For a while now, I've found the performance of Samba when being browsed by a OSX client to be really painful. For example, when opening a network folder on my macbook, it can take several seconds to get a directory listing. Whereas, on Windows it's pretty close to instantaneous. A number of online forums suggest the issue is with OSX Mavericks and SMB1, so it's recommended to push samba to use SMB2. So I added the follow;

    min protocol = SMB2

    ... to my config. I suddenly found a HUGE leap in performance on my Macbook. Only problem is that my Windows 7 desktop can't access anything. I was under the impression that W7 supports SMB2?? If I change the setting to;

    max protocol = SMB2

    ... Windows starts working again. But I seem to lose the performance gain on my Macbook.

    Am I missing something?

    Not sure if this will help, but you can create samba configs specific to each user based on their username. If you create a file /etc/samba/smb.conf.<username> then any user logging in with that username will inherit the configs in that file (in addition to the configs in /etc/samba/smb.conf). You just need to reference the user-specific config with an "include" command.

    eg, in the [global] section, you'd have something like;

    include = /etc/samba/smb.conf.%U

    And then in each user-config file you could specify the details of their share access. For a lot of users, this would be a pain in the butt. But assuming everything is structured nicely, you could probably automate things with some shell scripts.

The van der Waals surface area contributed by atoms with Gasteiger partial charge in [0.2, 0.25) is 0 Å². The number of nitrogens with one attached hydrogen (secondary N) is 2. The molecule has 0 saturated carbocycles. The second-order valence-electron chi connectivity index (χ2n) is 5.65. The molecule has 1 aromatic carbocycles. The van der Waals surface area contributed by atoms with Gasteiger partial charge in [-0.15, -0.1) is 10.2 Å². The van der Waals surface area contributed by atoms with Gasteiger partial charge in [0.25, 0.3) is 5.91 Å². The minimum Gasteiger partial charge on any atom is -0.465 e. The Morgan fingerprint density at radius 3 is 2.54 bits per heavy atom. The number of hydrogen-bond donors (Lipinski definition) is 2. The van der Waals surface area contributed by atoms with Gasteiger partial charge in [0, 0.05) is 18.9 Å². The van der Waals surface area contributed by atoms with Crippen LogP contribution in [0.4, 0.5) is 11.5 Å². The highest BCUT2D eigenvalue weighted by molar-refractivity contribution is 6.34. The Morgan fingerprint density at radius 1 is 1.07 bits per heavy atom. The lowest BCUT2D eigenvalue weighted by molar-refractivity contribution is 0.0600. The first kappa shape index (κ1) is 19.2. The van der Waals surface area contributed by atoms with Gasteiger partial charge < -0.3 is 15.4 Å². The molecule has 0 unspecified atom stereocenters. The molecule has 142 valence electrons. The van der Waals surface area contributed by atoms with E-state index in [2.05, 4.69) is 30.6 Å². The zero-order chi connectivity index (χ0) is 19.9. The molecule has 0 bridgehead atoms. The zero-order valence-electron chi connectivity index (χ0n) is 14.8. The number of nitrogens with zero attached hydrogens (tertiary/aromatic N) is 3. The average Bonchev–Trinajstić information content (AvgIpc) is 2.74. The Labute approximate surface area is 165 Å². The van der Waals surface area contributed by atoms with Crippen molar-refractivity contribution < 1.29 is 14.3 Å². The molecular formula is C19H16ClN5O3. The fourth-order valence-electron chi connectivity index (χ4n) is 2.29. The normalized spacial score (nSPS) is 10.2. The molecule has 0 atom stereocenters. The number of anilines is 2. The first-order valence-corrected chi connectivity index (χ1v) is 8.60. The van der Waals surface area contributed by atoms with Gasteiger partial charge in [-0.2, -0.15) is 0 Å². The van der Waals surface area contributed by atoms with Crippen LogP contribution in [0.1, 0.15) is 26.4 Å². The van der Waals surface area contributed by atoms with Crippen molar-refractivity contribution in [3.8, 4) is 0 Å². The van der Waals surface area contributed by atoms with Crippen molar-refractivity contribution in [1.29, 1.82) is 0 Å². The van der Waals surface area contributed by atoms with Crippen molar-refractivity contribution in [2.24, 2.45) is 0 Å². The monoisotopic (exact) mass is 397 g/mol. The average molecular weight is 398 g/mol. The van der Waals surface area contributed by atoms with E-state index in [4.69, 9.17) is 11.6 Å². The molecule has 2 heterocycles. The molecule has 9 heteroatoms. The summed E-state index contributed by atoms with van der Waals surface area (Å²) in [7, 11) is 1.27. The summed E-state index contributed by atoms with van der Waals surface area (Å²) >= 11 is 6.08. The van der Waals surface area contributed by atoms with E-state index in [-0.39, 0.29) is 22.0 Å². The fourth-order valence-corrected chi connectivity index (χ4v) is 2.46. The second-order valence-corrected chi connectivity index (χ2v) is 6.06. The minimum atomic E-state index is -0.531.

I came across this issue last night...

    Set up a website on port 8000, and shortly after couldn't access to the OMV gui. I'm running OMV on port 7000, and HAProxy on port 80. So it didn't occur to me that there could be a port conflict.

    Thanks to this thread, I quickly checked that nginx wasn't running. Turns out I'd forgotten that I'm running HTPC Manager on port 8000, hence the conflict.... d'oh!!

    This is a "bug" in openmediavault. Docker creates a virtual network device called docker0, and for each container, a virtual device with the prefix vethXXXXX. OMV tries to validate the devices against known regex patterns, fails, and then throws an error. Best I can tell, it doesn't cause any issues.

    For anyone that is interested, I've written a short blog post about putting services behind HAProxy. I thought I'd post it here, since it's relevant to people using some of the third-party plugins for things like Sickbeard, Couchpotato, SABnzbd, etc, etc. Plus, if there is sufficient interest, I think HAProxy might be a worthwhile plugin itself.

    Why did I do this?